Anomalous globular appendages were observed coating the phage tail of Phi4.2, which were presumed to be encoded by the tpeX gene, as opposed to the smaller adhesin domains present on the tail of p2, which are encoded by the C-terminal end of the MTP . However, these globular structures do not resemble previously described TpeX tail accessories observed in 936 group phages , despite possessing similar sequence lengths and amino acid sequence similarity between the Phi4.2 TpeX protein and comparable TpeX extensions. For example, the TpeX of Phi4.2 exhibited homology with that of PhiC0139 (99% coverage and 38% identity), with the vast majority of homology occurring in the N and C termini, where sequence identity increased to 78%. Preliminary HHpred analysis of the central portion of the protein sequence predicted structural homology with the BppA structure of the P335 phage Tuc2009 (PDB ID 5e7T), a baseplate component that encodes a Carbohydrate Binding Module (CBM) involved in host binding. Thus, the spiral-like structure apparent on the tail of PhiC0139 and the globular appendages visible on the tails of the three phages examined in this study, thought to be the TpeX fused to the MTP through a programmed +1 frameshift , highlight the structural diversity of these potential host-binding adaptations.
The flexibility of the globular tail appendages and the protruding RBP1Phi4.2 proteins ultimately resulted in Phi4.2 being recalcitrant to detailed structural characterisation. However, initial questions have been answered in this study of Phi4.2; both RBPs are produced and incorporated into the mature phage, and both appear to be involved in host–phage interactions. This places the three phages mentioned in this study as the only lactococcal 936 phages possessing two distinct RBPs which have been proven to be simultaneously incorporated into the mature phage particle, and to both be involved in host binding.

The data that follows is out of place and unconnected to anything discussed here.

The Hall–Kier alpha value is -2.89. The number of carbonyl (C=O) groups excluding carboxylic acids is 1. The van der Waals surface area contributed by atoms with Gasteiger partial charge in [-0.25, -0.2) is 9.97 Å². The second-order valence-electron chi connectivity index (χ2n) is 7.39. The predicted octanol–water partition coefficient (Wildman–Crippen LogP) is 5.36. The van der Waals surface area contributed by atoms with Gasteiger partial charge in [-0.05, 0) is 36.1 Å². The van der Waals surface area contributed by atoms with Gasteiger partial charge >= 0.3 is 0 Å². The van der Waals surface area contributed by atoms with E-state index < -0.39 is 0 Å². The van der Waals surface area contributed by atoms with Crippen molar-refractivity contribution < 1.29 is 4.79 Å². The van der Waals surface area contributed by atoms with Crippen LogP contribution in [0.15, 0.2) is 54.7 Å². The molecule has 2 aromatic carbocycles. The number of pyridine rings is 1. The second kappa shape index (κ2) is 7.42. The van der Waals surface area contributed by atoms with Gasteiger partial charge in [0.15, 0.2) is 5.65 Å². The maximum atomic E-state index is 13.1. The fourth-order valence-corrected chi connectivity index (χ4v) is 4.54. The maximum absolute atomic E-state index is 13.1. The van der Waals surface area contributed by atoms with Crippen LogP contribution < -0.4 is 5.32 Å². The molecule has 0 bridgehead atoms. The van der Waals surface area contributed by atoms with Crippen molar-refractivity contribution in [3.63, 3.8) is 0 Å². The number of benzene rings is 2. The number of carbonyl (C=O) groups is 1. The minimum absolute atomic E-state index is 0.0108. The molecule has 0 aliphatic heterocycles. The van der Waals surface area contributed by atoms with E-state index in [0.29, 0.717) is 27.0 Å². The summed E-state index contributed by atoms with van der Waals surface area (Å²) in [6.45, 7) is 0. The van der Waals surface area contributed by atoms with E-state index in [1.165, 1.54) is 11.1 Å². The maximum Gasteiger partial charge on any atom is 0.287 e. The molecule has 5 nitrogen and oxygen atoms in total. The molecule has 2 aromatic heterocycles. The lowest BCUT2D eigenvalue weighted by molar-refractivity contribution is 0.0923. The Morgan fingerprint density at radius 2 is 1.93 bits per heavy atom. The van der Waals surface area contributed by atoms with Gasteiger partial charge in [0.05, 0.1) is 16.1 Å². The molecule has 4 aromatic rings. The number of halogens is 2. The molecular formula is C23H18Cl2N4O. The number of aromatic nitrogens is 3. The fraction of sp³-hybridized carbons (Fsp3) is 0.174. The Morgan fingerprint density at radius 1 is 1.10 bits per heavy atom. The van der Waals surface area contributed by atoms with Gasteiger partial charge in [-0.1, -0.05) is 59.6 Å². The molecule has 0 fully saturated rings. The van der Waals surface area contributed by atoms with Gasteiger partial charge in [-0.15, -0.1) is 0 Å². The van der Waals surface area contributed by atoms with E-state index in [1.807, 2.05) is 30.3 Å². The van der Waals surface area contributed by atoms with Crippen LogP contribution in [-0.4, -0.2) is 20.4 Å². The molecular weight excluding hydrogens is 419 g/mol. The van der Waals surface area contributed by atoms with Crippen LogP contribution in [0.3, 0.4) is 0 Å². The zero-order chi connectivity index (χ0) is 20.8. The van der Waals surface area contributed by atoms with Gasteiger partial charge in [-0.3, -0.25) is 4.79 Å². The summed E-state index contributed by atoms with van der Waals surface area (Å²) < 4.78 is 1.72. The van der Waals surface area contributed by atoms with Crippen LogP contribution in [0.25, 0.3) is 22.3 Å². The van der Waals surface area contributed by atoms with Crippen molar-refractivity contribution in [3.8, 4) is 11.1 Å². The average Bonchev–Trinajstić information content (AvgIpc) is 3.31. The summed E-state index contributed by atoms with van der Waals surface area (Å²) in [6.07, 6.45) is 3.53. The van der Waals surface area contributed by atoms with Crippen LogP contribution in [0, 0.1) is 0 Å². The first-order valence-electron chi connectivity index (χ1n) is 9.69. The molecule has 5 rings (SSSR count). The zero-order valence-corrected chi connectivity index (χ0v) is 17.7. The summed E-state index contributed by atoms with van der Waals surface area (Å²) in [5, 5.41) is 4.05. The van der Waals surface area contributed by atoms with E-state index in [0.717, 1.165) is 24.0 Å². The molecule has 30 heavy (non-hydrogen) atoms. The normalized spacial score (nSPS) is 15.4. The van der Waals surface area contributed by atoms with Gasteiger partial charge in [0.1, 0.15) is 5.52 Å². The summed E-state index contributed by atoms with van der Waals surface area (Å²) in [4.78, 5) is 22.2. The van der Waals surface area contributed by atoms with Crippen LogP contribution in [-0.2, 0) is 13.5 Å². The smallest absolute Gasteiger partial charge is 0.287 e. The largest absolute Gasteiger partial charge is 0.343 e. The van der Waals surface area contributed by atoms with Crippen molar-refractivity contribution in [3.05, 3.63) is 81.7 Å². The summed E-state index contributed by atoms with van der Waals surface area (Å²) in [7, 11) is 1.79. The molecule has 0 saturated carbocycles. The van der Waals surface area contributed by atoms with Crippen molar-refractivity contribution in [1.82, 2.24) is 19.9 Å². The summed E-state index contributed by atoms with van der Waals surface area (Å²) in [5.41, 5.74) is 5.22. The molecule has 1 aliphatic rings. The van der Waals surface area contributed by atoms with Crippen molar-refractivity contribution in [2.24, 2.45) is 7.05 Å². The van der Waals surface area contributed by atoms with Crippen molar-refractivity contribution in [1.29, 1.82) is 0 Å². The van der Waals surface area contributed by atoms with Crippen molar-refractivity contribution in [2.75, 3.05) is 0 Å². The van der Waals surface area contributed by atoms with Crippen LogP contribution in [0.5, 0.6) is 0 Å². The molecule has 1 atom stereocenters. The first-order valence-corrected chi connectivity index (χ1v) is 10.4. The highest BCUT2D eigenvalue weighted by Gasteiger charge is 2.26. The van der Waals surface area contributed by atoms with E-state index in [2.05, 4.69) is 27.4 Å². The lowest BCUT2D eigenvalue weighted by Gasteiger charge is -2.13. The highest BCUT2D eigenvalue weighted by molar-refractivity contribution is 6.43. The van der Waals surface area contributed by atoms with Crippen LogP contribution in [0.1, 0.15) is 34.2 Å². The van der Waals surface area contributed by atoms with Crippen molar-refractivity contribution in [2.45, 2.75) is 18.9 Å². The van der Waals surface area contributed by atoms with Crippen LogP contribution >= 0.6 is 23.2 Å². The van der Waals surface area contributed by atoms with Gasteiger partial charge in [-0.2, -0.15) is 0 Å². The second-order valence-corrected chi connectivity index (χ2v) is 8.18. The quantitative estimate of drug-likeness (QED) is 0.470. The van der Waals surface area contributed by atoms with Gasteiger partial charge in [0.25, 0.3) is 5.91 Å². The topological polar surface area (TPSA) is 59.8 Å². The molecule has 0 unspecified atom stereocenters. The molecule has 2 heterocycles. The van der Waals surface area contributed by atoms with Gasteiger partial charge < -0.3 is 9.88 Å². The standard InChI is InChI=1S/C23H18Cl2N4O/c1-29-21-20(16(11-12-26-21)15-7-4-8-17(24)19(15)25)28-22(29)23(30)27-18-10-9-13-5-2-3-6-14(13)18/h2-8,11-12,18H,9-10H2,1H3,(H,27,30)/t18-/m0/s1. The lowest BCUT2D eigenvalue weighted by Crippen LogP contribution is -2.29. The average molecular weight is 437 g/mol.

Phages of L. lactis remain a constant cause of economic loss in the dairy industry. Improving our understanding of the host-binding machinery of these phages and how they infect their hosts is an integral part of the design and improvement of strategies to limit their impact on industrial processes . While the host binding machinery of 936 phage group appears to be relatively conserved, studies such as these highlight that variation and specific adaptations to fit biological niches do occur. The unique baseplate structure of the phages examined in this study emphasises the potential diversity and genetic elasticity of these phages, and highlights the adaptations still to be unearthed even amongst relatively well characterised phage groups.
The following are available online at https://www.mdpi.com/1999-4915/10/12/668/s1, Figure S1: EM analysis of phages p2, Phi4R15L and Phi4R16L, Figure S2: Fluorescent binding assays using mCherry tagged RBP2Phi4.2, Figure S3: SEC/MALS/RI analysis of the full baseplate and the ΔRBP1 complexes, Table S1: Oligonucleotides used in this study, Table S2: Measurements of morphological features of the examined phages.
D.v.S., S.H., J.M. (James Murphy), J.M. (Jennifer Mahony), Y.D., C.C., and A.N. conceived and designed experiments. J.-P.N. performed the mass spectrometry. H.N. and C.M.A.P.F. performed whole phage electron microscopy. J.M. (Jennifer Mahony), D.v.S., A.N., Y.D., H.N., C.C., and S.H. reviewed, revised and edited the manuscript. All authors have read and approved the final manuscript.
S.H. is funded by an Industry Partnership Irish Research Council (IRC) studentship. Part of this research was funded by Science Foundation Ireland (SFI)- grant numbers 15/SIRG/3430 (J.M. (Jennifer Mahony)) and 13/IA/1953 (D.v.S.). J.-P.N. is funded by project R-3986 of the Herculesstichting.
We gratefully acknowledge Erik Royackers (Hasselt University, Belgium) for technical assistance with the mass spectrometry, and Angela Back (Max Rubner-Institut) for technical assistance with the electron microscopy.
Conflicts of Interest
The funders had no role in the design of the study; in the collection, analyses, or interpretation of data; in the writing of the manuscript, and in the decision to publish the results.